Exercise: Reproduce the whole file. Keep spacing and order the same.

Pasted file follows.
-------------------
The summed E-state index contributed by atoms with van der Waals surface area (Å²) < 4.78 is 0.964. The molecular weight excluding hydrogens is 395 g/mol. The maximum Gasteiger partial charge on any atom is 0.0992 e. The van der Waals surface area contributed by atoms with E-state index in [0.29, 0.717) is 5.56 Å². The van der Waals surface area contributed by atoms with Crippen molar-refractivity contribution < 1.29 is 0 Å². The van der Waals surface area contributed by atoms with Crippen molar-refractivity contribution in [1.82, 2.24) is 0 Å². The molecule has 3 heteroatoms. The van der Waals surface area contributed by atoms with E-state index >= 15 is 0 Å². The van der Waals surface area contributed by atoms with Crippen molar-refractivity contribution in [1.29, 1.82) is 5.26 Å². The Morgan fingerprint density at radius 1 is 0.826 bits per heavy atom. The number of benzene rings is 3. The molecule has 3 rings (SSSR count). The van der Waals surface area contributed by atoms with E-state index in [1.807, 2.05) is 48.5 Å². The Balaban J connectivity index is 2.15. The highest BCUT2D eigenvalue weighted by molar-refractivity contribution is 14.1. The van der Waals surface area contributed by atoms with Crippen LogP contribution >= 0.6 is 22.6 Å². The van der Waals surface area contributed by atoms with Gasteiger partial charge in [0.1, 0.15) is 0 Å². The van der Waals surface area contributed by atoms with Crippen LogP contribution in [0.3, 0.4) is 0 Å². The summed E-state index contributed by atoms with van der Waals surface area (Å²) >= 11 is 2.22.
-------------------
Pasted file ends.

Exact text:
The summed E-state index contributed by atoms with van der Waals surface area (Å²) < 4.78 is 0.964. The molecular weight excluding hydrogens is 395 g/mol. The maximum Gasteiger partial charge on any atom is 0.0992 e. The van der Waals surface area contributed by atoms with E-state index in [0.29, 0.717) is 5.56 Å². The van der Waals surface area contributed by atoms with Crippen molar-refractivity contribution < 1.29 is 0 Å². The van der Waals surface area contributed by atoms with Crippen molar-refractivity contribution in [1.82, 2.24) is 0 Å². The molecule has 3 heteroatoms. The van der Waals surface area contributed by atoms with E-state index >= 15 is 0 Å². The van der Waals surface area contributed by atoms with Crippen molar-refractivity contribution in [1.29, 1.82) is 5.26 Å². The Morgan fingerprint density at radius 1 is 0.826 bits per heavy atom. The number of benzene rings is 3. The molecule has 3 rings (SSSR count). The van der Waals surface area contributed by atoms with E-state index in [1.807, 2.05) is 48.5 Å². The Balaban J connectivity index is 2.15. The highest BCUT2D eigenvalue weighted by molar-refractivity contribution is 14.1. The van der Waals surface area contributed by atoms with Crippen LogP contribution >= 0.6 is 22.6 Å². The van der Waals surface area contributed by atoms with Gasteiger partial charge in [0.1, 0.15) is 0 Å². The van der Waals surface area contributed by atoms with Crippen LogP contribution in [0.3, 0.4) is 0 Å². The summed E-state index contributed by atoms with van der Waals surface area (Å²) >= 11 is 2.22.